Dental Nurse Job Description

Dental nurses aid dentists and other staff members in a dental office. The job title is used commonly in the United Kingdom, but people who perform such a role in the United States generally go by the term “dental assistant.”

Dental nurses may work full- or part-time hours. Since dental offices often have evening or weekend hours to better serve customers, dental nurses may have to work those shifts. Since they spend a good deal of time on their feet, it helps for dental nurses to possess good stamina. The Bureau of Labor Statistics projects employment of dental nurses, classified under “dental assistants,” to increase a whopping 19 percent between 2016 and 2026. Part of the growth may be due to the aging of baby boomers, who likely will seek dental services in an effort to maintain their own teeth. In general, all age groups are expected to continue seeing the value of preventative dental services, which will raise the need for dental practices.

 

Dental Nurse Duties and Responsibilities

Both patients and dentists rely on dental nurses to do what they can to provide a positive experience. If you’re scouting job postings, you’ll likely see these core duties listed:

Health Procedures

Dental nurses provide a variety of services designed to assess the condition of patients. They commonly ask questions to complete a medical history and perform acts such as checking blood pressure and pulse. Depending on their training, dental nurses may take and develop x-rays or set casts for models of teeth.

Patient Assistance

Dental nurses provide a friendly face for nervous patients. They help keep people calm and informed. After a procedure, they may go over care instructions, such as when to change bandages or what medicines can be taken to relieve pain. Likewise, dental nurses routinely offer advice on proper teeth brushing techniques and the importance of flossing.

Dental Assistance

As members of the dental team, dental nurses do what is necessary to keep procedures running smoothly. They may ensure an area is clean and stocked before a procedure starts and then work alongside the dentist to adjust lighting or suction off saliva. One of their key responsibilities is regularly sterilizing instruments and equipment so that germs are not spread.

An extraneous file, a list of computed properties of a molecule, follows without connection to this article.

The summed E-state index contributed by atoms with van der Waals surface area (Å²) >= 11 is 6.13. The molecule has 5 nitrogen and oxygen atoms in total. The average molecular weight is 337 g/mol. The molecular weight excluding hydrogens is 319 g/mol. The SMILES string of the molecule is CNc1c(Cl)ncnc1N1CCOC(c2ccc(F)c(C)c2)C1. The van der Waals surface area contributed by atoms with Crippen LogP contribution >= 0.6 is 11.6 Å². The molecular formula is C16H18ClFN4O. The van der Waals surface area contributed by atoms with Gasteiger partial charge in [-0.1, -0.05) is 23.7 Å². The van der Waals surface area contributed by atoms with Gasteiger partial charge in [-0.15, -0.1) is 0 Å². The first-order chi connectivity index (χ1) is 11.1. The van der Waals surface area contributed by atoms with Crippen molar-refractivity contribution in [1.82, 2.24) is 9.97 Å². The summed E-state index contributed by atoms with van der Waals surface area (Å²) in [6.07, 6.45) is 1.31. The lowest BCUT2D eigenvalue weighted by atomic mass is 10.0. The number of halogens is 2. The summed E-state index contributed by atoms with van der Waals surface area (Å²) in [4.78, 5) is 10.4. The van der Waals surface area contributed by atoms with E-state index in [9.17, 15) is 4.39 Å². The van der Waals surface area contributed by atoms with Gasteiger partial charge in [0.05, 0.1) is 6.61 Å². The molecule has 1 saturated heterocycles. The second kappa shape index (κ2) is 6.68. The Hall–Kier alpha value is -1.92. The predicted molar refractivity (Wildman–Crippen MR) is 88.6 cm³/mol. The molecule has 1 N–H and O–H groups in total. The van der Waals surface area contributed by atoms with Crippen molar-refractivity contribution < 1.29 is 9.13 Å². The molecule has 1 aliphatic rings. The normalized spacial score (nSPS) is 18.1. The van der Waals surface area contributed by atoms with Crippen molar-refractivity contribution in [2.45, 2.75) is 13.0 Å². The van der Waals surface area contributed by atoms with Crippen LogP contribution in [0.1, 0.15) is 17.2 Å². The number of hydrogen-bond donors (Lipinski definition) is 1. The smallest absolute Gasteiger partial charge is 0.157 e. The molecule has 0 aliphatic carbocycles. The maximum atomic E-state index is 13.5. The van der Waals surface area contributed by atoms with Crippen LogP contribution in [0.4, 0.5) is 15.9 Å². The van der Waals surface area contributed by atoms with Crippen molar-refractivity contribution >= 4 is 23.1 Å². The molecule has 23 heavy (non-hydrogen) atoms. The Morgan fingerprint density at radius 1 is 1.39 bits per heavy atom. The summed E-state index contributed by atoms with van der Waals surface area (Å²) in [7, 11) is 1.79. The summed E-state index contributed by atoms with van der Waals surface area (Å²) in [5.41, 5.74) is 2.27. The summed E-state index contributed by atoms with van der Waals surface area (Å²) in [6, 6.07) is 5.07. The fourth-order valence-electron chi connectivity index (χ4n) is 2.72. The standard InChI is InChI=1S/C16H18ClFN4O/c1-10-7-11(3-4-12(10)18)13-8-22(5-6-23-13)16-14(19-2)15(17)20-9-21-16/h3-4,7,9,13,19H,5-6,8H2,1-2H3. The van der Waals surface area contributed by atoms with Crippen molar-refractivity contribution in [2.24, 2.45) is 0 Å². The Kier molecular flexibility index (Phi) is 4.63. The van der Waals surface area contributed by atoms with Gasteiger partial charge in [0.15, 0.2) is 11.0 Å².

Administrative Tasks

Dental nurses may be assigned office tasks such as answering the phones, scheduling appointments, calling to remind patients about upcoming cleanings, ordering supplies, and dealing with billing/insurance issues.

 

Dental Nurse Skills

Successful dental nurses take pride in their efforts to provide quality patient care. They are highly organized individuals capable of multitasking in order for things to get done. Dental nurses also possess outstanding interpersonal skills that create trusting bonds with those they serve. Other traits desirable for dental nurses include:

  • Following directions thoroughly
  • Respecting patient confidentiality
  • Displaying empathy for people who are frightened of dental treatment
  • Exhibiting good hygiene since they come into close contact with clients
  • Committing to safety procedures
  • Knowing proper terminology for dental equipment

 

Dental Nurse Tools of the trade

As they perform their duties, dental nurses may use the following:

  • Computers – to input patient data, schedule appointments, and deal with billing
  • Phones – to place calls reminding customers of upcoming dental procedures